* Can be revoked and replaced on-demand.  Since it's not an identification number, that doesn't come with the same headaches that replacing SSN does.

* Would be asked for much less frequently.  It should be a federal crime to ask for this number except for purposes of filing a tax return, opening a line of credit, applying for federal benefits, or [other small set of whitelisted purposes.]

* Would be handled much more securely.  Similar to the credit-card CVV number, there would be regulations around the secure processing of this number.  Most importantly, it would need to be used to verify identity as soon as practical, and it would be illegal to retain any copies of the number after that verification had been completed.

That already gets us somewhere much better than SSN.  The credentials needed to steal identity are much less valuable, and big breaches are no longer financially viable since victims can trivially rotate PINs.


If we wanted to go the extra mile, we could also implement some kind of opt-in system where, say something like:

* User opts in and receives a U2F token.  Probably has to be done in person at a government office so that extra-strict identity verification can be done, and token doesn't have to be sent in the mail.

* Now, in addition to PIN, user has to supply U2F to authenticate.  PIN can also be used (in conjunction with other identity verification mechanisms such as checking photo IDs and in person at a government office) replacing a lost U2F token. Or, even more optionally, user can enroll biometric info in step 1 and that would additionally be used to replace lost U2F.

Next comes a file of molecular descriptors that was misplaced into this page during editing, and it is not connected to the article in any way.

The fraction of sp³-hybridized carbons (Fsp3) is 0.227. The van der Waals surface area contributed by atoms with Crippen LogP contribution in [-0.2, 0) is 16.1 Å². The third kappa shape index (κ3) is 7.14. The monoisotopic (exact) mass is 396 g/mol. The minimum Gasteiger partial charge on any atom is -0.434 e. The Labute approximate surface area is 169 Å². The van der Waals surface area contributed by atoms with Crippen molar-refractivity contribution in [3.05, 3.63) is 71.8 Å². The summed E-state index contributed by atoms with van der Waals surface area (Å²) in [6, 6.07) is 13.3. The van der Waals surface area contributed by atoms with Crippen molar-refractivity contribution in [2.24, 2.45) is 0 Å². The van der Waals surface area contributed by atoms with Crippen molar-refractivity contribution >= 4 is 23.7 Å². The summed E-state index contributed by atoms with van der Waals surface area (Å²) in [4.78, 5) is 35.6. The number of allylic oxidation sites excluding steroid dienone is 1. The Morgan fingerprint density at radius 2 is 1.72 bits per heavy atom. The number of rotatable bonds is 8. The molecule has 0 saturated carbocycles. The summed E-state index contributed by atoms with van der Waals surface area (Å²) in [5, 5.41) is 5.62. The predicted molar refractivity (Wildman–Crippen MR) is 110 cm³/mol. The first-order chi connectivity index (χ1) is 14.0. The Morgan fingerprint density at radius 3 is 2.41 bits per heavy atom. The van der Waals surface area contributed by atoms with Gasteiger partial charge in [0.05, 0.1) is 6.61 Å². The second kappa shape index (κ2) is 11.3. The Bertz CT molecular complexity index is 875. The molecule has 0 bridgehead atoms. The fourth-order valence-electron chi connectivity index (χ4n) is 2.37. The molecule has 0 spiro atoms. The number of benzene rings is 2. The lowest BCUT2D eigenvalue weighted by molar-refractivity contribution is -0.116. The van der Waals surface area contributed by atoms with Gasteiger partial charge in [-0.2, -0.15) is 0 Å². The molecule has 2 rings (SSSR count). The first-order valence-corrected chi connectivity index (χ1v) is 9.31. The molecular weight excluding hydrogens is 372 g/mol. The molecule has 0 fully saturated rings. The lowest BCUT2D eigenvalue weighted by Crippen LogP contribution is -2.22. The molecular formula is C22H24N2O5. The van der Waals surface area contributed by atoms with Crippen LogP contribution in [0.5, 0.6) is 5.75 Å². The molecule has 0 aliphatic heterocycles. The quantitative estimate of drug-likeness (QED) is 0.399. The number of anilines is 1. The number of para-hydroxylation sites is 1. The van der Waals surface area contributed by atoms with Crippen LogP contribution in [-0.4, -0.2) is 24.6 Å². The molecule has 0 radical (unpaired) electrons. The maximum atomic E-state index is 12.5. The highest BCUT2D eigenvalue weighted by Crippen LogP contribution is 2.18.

* For paper forms or legacy systems that aren't U2F-enabled, user can generate a one-time PIN, ideally one bound to a particular entity and purpose (e.g. bound to IRS for filing of 2015 taxes; bound to T-Mobile for applying for telephone service.)

But, honestly, that'd be enough of a boondoggle to spec out and implement and deploy that I'm not sure it's worth doing at all, and if it is then it should be decoupled from the SSN->SSN+PIN transition.
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Two observations here:

- I've been interviewing a lot of candidate's for Google's engineering practicum internship, a program intended to help high-potential 1st- and 2nd-year college students, especially those from "historically underrepresented groups in the field", gain skills, and experience, and exposure to Google as an employer.  I usually ask candidates how they became interested in computing, and by far the most common answer is that they took AP CS in high school and loved it.